Warp, Weft, and Way

Chinese and Comparative Philosophy 中國哲學與比較哲學

Columbia Lecture on Buddhist Metaphysics and Ethics

UPDATE: Today’s Columbia Seminar on Comparative Philosophy meeting, with Jonathan C. Gold and Robert Wright, is CANCELLED due to blizzard forecasts in New York City.  We are planning to reschedule for NEXT Friday, February 15.  Full details to follow.

THE COLUMBIA SOCIETY FOR COMPARATIVE PHILOSOPHY

Welcomes, JONATHAN C. GOLD (Princeton University)

Please join us at Columbia University’ Department of Religion on February 8, 2013 at 5:30 for his lecture entitled,

Accepting the Conditions: “The Ethical Implications of Vasubandhu’s Buddhist Causal Theory”

ABSTRACT:

This paper presents a view that I call “Buddhist Causal Framing,” which is characterized by the following four doctrines: (1) the reality and significance of entities or events are indexed to their roles in causal series; (2) causality itself is a relativistic mode of explanation, since it is only known via framing structures that reflect the interests and capacities of the knower; (3) entities judged “substantial” by causal criteria are thus ultimately subjective constructions; and yet (4) entities judged “substantial” by causal criteria are not entirely unreal, for, in a properly formulated causal explanation, the subjective frame allows one to test for objective patterns of dependence.  Buddhist Causal Framing is an abstracted and formalized version of the philosophical position advocated in works attributed to the great 4th/5th century Indian Buddhist philosopher Vasubandhu, and the paper locates this view within Vasubandhu’s Abhidharma arguments and the Yogācāra doctrine of The Three Natures.  The main focus of the presentation, however, is on the philosophical significance of Buddhist Causal Framing itself.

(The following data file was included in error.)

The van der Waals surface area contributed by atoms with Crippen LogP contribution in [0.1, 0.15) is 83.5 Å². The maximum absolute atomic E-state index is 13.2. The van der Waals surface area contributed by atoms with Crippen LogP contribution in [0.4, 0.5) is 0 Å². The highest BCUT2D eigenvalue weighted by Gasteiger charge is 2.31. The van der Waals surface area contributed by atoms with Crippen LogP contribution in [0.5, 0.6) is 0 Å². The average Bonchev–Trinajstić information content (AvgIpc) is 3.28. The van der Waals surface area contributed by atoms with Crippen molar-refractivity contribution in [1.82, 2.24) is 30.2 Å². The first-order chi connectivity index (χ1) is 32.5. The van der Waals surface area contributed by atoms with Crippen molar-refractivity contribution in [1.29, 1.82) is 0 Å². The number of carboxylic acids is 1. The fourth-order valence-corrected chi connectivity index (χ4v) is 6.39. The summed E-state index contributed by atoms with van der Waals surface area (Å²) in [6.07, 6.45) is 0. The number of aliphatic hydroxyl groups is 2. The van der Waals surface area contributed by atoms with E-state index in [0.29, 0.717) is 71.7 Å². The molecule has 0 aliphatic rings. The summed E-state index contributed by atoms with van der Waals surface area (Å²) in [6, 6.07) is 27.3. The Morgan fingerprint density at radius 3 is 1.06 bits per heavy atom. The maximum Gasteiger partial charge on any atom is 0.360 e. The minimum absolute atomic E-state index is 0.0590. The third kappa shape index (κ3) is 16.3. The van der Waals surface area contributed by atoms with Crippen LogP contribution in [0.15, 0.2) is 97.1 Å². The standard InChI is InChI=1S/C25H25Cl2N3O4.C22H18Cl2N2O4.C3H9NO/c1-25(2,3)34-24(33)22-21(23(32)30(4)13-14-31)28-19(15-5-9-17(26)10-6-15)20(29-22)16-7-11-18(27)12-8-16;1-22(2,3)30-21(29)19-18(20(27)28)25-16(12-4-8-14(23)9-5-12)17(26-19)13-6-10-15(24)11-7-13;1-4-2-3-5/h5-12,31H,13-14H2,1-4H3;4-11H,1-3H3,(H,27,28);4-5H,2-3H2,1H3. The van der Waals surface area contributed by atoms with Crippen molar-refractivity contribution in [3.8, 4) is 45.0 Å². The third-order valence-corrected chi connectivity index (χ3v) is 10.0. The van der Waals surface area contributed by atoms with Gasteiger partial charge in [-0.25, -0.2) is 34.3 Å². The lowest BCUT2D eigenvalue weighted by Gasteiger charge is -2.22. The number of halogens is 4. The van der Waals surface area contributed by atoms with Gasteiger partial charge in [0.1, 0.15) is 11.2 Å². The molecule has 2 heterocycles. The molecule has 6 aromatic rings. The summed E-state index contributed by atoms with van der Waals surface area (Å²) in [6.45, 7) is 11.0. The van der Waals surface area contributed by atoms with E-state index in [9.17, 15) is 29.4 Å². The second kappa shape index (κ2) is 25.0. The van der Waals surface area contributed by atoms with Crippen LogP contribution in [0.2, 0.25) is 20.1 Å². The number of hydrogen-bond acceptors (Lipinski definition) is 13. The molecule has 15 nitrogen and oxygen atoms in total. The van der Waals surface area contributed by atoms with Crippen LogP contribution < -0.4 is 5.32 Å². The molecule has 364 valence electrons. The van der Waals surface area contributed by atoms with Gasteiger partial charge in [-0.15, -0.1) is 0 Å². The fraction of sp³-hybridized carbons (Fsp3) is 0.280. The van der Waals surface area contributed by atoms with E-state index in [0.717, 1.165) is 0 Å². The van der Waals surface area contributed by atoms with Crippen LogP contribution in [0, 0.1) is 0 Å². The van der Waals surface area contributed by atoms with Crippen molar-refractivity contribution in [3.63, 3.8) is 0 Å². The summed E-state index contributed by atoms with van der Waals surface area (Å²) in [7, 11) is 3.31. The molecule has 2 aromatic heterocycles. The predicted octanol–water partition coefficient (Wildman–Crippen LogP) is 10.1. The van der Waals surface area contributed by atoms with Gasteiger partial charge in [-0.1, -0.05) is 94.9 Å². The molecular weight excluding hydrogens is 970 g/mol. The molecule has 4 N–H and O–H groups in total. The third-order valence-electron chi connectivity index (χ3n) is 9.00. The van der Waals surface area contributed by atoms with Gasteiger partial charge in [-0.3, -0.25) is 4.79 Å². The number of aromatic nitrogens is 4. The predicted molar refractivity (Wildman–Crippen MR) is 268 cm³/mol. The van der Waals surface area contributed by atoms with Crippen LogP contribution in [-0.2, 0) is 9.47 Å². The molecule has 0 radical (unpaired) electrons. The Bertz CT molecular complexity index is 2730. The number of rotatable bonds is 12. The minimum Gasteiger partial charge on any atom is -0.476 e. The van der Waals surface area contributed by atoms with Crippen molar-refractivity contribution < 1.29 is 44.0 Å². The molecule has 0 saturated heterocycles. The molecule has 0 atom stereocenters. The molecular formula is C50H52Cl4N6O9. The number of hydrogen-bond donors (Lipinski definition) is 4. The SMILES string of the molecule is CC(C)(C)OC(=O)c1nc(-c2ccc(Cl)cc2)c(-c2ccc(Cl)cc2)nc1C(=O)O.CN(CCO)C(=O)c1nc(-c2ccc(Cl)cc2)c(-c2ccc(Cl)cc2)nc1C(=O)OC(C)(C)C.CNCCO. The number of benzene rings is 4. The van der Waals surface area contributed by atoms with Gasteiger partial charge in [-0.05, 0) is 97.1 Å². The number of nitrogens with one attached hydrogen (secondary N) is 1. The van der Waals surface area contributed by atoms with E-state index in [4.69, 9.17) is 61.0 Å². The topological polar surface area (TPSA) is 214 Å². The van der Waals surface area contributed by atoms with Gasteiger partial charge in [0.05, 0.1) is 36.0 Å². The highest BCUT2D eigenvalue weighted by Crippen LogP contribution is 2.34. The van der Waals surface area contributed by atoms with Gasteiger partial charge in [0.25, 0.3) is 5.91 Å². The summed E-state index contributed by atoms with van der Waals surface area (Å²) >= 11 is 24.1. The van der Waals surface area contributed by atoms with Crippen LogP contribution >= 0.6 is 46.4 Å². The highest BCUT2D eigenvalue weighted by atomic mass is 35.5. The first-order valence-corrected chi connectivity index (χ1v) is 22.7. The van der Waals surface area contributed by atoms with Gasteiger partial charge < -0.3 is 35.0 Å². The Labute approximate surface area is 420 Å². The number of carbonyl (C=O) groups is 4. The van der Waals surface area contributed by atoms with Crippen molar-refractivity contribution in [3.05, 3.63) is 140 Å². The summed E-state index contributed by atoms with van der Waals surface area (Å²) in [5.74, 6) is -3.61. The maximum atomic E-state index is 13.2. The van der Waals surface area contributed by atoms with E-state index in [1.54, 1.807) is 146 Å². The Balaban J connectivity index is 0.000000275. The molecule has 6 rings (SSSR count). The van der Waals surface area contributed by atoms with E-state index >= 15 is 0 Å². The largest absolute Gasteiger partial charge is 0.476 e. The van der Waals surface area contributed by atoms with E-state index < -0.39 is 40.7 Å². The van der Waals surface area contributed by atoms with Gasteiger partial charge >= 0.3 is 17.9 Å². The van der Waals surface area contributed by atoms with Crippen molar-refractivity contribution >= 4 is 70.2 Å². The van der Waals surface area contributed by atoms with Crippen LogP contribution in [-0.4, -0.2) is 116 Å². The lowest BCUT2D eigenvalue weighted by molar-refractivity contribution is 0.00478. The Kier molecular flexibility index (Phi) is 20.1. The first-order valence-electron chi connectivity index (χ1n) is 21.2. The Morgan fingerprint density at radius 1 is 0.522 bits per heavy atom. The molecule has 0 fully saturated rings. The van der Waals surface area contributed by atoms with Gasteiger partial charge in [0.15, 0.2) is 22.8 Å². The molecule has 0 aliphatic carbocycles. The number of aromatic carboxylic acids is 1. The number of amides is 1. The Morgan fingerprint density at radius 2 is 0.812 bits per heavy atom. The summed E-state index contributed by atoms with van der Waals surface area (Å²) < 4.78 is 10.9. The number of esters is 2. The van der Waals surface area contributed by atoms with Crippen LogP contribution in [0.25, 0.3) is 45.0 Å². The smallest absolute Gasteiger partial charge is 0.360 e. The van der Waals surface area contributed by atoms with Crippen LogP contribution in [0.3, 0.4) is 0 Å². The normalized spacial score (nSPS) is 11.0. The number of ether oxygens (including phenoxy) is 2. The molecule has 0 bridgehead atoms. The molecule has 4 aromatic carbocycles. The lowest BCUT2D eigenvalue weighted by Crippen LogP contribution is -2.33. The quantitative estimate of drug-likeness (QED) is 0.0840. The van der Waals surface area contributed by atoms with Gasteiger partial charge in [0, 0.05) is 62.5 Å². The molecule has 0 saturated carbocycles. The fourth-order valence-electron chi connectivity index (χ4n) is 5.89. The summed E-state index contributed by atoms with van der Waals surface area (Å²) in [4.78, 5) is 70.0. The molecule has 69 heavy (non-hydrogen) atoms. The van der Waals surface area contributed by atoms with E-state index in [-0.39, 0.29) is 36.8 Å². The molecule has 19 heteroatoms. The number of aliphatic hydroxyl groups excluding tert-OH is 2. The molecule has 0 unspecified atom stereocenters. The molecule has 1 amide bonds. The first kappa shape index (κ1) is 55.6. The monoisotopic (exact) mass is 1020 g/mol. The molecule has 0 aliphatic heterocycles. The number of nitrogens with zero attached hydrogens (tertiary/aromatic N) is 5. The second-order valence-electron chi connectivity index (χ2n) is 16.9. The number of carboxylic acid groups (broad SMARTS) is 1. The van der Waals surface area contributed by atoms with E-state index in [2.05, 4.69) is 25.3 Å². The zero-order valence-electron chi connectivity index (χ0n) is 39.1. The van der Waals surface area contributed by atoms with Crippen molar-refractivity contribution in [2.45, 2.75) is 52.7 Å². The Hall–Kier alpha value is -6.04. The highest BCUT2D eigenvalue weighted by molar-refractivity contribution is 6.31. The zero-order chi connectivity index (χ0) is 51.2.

The paper argues that Vasubandhu’s view, which is fundamentally bound to the interpretation of scripture, resembles the view of James Woodward, a modern philosopher who theorizes causal explanation on the structure of a scientific experiment. This similarity, it is argued, accounts for certain oft-noted resonances between Buddhism and a modern scientific worldview.  An ethical consideration of the relativity of frames helps to explain the well-known Buddhist discomfort with moral absolutes and justice-talk.  It is argued that the requirement that substantial significance be granted only to events with causal consequences within subjective frames amounts to a Buddhist moral ground for the social sciences.  Such a view would in principle counter (disprove) dogmatic and ideological positions that are inconsistent with their own historical/conceptual-constructedness (such as nationalisms and essential rights).  It would also seek to “right” moral wrongs through carefully uncovering, explaining, and intervening in their causes and conditions, rather than seeking retributive punishment.

The respondent to Jonathan C. Gold’s paper on February 8 will be:

Robert Wright, Senior Fellow at the New America Foundation, and and prize-winning author of best-selling books about science, evolutionary psychology, history, religion, and game theory, including The Evolution of God, Nonzero: The Logic of Human Destiny, The Moral Animal, and Three Scientists and Their Gods: Looking for Meaning in an Age of Information.

February 5th, 2013 Posted by | Buddhism, Comparative philosophy, Ethical Theory, Indian Philosophy | 5 comments

5 Responses to Columbia Lecture on Buddhist Metaphysics and Ethics

  1. Bill Haines says:

    I’m having a little trouble with this. I’ve fallen out of touch in recent years, but offhand the four numbered points look to me pretty uncontroversial – I mean, in Anglophone philosophy.